A hundred years ago, most meals were cooked at home, by your mom, or personal home chef if you’re wealthy, this is not the case today and many families are relying on mass produced versions of meals to meet their daily nutritional need. These are easy to consume, affordable, readily available to most people today. Because of the rapid production necessary to support the demand for these meals, many additives and stabilizers are added to improve its taste, appearance and shelf-life leading many to believe that fast foods are bad for health.
First popularized in the United states in the 1950’s, it can be defined as a meal that is prepared and served quickly using precooked or prepared ingredients, usually in a portable take out container. They can be obtained from a variety of establishments, from large outlets with seating and bathroom facilities to stands or kiosks that provide no shelter or seating. Many restaurants also provide a drive through service where passengers can quickly purchase meals without leaving their vehicles.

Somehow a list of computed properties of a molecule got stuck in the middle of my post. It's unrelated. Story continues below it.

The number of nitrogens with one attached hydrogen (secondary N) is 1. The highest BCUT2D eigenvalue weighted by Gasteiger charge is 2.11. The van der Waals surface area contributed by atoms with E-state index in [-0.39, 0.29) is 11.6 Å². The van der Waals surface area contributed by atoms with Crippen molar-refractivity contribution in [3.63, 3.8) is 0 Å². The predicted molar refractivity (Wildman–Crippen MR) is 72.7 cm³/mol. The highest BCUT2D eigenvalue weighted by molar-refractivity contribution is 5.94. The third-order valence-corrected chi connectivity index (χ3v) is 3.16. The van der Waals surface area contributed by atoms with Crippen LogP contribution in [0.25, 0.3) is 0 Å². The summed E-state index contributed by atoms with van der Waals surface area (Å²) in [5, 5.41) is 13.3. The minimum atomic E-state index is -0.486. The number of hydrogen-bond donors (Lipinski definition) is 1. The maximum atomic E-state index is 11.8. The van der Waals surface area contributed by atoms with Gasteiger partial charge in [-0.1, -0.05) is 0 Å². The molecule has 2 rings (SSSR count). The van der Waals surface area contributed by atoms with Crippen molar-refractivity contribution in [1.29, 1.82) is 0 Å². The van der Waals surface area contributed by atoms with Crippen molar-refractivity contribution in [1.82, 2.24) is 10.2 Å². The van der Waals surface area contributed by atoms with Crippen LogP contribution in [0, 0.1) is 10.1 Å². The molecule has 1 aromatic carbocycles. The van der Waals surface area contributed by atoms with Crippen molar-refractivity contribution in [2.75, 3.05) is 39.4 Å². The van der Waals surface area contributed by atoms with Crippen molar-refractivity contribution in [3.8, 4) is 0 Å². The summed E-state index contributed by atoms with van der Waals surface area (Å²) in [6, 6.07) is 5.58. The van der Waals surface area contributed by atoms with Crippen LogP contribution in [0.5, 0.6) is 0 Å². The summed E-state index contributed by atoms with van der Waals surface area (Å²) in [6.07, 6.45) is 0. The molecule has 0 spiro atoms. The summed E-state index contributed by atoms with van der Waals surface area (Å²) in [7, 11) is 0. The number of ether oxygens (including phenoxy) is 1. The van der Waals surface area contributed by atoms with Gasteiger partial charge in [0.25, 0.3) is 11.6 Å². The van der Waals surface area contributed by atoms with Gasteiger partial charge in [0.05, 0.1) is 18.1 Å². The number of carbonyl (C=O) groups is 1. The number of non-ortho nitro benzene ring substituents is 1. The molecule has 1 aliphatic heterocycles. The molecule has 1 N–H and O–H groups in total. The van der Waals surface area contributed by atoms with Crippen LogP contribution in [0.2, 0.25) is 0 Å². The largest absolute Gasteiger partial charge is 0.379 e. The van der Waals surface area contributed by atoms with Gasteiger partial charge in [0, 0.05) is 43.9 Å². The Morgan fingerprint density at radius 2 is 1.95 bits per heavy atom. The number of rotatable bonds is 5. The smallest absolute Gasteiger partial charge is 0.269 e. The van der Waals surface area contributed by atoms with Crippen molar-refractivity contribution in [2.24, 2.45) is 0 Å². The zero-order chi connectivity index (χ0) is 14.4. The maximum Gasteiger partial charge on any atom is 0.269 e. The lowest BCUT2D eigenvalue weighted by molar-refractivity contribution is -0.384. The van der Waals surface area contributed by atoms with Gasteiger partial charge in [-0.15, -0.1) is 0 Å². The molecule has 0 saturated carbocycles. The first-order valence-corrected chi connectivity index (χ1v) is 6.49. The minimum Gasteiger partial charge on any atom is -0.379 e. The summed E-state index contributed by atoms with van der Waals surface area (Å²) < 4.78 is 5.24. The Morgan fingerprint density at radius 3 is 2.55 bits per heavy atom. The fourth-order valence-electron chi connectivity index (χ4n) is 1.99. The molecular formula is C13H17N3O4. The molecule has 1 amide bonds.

Before our chemically dominated society took hold, much of the meals sold was decided by the available ingredients based on location. Close to coastal areas, consumer meals was usually fish or oysters, and even eels in London. Most of these meals were cooked on the spot and the development of the trawling industry led to the creation of the popular British dish, fish and chips.
The United States
When vehicles became readily available after World War I, many restaurants opened drive through sections. The American Restaurant, White Castle, was formed soon after and became one of the most successful food chains at the time, with many other investors followed its example. The idea of Franchising was also introduced at this time and today, American Fast Food chains are located in over 100 countries around the world. Despite the obesity epidemic, which many attribute mostly to fast food consumption, this industry employs over 4 million people and does not seem to be in any threat of slowing down.
Despite its unhealthy nature, fast food has become a major part of our daily lives, in north America and around the world. We may wish to have healthier options but the level of convenience we have grown accustom to is hard to meet with healthier nutritional sources. With some effort, we can have healthy alternatives, but it is unlikely the companies that have made millions by selling their unhealthy products would be willing to change their practices easily.